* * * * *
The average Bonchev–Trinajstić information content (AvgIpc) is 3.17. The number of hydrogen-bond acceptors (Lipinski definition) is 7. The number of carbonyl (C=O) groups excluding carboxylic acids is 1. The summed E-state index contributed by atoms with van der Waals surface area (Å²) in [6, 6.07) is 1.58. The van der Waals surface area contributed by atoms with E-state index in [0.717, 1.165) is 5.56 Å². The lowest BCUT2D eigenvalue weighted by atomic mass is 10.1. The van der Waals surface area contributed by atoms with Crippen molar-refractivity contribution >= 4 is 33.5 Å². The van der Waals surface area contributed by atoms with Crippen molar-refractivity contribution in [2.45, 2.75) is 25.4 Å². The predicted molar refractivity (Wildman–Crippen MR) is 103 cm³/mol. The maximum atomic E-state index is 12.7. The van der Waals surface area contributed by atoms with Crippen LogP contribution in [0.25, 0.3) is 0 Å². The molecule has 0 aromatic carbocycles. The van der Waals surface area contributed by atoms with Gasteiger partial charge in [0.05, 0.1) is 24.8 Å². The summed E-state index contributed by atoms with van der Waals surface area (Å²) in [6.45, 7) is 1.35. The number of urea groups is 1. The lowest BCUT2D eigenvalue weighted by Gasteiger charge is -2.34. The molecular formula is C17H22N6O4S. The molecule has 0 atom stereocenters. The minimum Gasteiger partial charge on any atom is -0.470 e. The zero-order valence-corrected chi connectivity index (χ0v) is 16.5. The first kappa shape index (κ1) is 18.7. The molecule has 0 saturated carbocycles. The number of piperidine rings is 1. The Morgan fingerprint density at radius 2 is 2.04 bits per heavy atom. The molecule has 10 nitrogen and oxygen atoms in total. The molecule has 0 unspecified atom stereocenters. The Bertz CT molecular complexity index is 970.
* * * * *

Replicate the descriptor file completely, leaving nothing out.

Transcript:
The average Bonchev–Trinajstić information content (AvgIpc) is 3.17. The number of hydrogen-bond acceptors (Lipinski definition) is 7. The number of carbonyl (C=O) groups excluding carboxylic acids is 1. The summed E-state index contributed by atoms with van der Waals surface area (Å²) in [6, 6.07) is 1.58. The van der Waals surface area contributed by atoms with E-state index in [0.717, 1.165) is 5.56 Å². The lowest BCUT2D eigenvalue weighted by atomic mass is 10.1. The van der Waals surface area contributed by atoms with Crippen molar-refractivity contribution >= 4 is 33.5 Å². The van der Waals surface area contributed by atoms with Crippen molar-refractivity contribution in [2.45, 2.75) is 25.4 Å². The predicted molar refractivity (Wildman–Crippen MR) is 103 cm³/mol. The maximum atomic E-state index is 12.7. The van der Waals surface area contributed by atoms with Crippen LogP contribution in [0.25, 0.3) is 0 Å². The molecule has 0 aromatic carbocycles. The van der Waals surface area contributed by atoms with Gasteiger partial charge in [0.05, 0.1) is 24.8 Å². The summed E-state index contributed by atoms with van der Waals surface area (Å²) in [6.45, 7) is 1.35. The number of urea groups is 1. The lowest BCUT2D eigenvalue weighted by Gasteiger charge is -2.34. The molecular formula is C17H22N6O4S. The molecule has 0 atom stereocenters. The minimum Gasteiger partial charge on any atom is -0.470 e. The zero-order valence-corrected chi connectivity index (χ0v) is 16.5. The first kappa shape index (κ1) is 18.7. The molecule has 0 saturated carbocycles. The number of piperidine rings is 1. The Morgan fingerprint density at radius 2 is 2.04 bits per heavy atom. The molecule has 10 nitrogen and oxygen atoms in total. The molecule has 0 unspecified atom stereocenters. The Bertz CT molecular complexity index is 970.